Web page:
Samo ljubezen

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Slovenia "Samo ljubezen"
Eurovision Song Contest 2002 entry
Country Slovenia
Artist(s) Tomaž Mihelič,
Damjan Levec,
Srečko Blas
As Sestre
Language Slovene
Composer(s) Robert Pešut
Lyricist(s) Barbara Pešut
Finals performance
Final result 13th
Final points 33
Appearance chronology
◄ "Energy" (2001)   
"Nanana" (2003) ►

"Samo ljubezen" ("Only love") was the Slovenian entry in the Eurovision Song Contest 2002. The lyrics were written by Barbara Pešut and the music by Robert Pešut. It was performed by Sestre, a trio of transvestite men dressed as airflight attendants, and marked the first time an entire ensemble had performed at Eurovision in drag, sparking anti-gay protests in Slovenia as well as debate in the Slovenian Parliament and the European Parliament about the song and the public reaction. It came equal thirteenth on 33 points with Bosnia and Herzegovina and Belgium.

The trio Sestre (meaning Sisters), consisting of Miss Marlena (real name Tomaž Mihelič), Daphne (Srečko Blas) and Emperatrizz (Damjan Levec), won the Slovenian national final, EMA 2002, defeating the favourite Karmen Stavec after positive reviews from the expert jury. Controversy ensued, as a technical issue with the public televoting portion of the result failed when the voting period ran overtime, leading to the nullification of the televote which Stavec won. This led to a portion of the Slovenian public, anti-gay activists, to take to the streets of the capital Ljubljana, protesting the selection of the song, which they saw as a slight to Slovenia. Furthermore, speeches calling for the group to be disendorsed reached the Slovenian Parliament,[1][2] and beyond to the European Parliament, leading to some European politicians claiming that Slovenia should not be admitted into the European Union on account of the social attitudes to homosexuality. Emperatrizz had himself won the second runner-up award at the European Miss Transvestite 1997 pageant.[3]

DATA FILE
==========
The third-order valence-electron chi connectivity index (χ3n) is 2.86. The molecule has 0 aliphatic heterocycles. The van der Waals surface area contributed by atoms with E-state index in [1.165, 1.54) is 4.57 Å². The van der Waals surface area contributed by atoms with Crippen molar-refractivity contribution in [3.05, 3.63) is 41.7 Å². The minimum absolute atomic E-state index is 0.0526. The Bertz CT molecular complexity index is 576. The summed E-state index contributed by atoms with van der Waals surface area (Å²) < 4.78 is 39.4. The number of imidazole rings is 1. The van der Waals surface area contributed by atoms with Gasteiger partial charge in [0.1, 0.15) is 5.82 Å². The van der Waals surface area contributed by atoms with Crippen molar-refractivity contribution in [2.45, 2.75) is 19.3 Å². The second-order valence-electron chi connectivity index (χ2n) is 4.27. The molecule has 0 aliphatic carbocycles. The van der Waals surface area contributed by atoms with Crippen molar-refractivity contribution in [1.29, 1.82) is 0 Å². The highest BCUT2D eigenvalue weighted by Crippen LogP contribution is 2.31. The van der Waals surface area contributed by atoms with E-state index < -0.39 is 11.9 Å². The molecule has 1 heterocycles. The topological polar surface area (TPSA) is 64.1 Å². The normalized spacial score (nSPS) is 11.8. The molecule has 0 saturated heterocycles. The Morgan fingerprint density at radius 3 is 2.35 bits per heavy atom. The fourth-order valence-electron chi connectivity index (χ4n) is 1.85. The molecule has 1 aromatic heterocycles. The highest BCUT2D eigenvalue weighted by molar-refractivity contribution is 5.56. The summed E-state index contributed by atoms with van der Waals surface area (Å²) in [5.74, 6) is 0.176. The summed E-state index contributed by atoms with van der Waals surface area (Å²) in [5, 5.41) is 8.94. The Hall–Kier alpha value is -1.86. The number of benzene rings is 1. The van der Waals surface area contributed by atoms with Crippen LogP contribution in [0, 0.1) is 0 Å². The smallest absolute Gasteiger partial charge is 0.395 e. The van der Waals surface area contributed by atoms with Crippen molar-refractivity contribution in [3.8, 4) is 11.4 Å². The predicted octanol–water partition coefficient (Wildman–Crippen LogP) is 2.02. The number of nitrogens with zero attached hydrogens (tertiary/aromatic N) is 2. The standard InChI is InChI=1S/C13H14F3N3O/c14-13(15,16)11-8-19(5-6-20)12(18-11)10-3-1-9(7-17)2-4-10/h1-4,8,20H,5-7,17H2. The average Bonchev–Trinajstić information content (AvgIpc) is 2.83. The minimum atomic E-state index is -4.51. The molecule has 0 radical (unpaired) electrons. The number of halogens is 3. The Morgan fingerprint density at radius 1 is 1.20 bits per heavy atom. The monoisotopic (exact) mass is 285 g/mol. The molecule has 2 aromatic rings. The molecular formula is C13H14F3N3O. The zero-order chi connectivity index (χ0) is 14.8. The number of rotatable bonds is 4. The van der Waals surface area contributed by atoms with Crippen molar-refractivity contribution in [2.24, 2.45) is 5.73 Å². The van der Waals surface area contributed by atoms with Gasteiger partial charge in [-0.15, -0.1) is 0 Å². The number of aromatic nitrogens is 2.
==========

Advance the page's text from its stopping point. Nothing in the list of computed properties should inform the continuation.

The group appeared at Eurovision dressed as flight attendants, wearing white shirts, white gloves, stocking, high heels, red cap, lipstick, glittery red suits and skirts, and all sporting short brown hair. The song did not involve dancing, and they were backed by two male and one female singer dressed as airline pilots, in a full white suit, trousers and cap. Their visual appearance at the national contest was co-designed by Uroš Belantic and Meta Podkrajšek from the Diggiloo Thrush.[4]

Citations[edit]

  • Kennedy O'Connor, John (2005). The Eurovision Song Contest: The Official History. 

References[edit]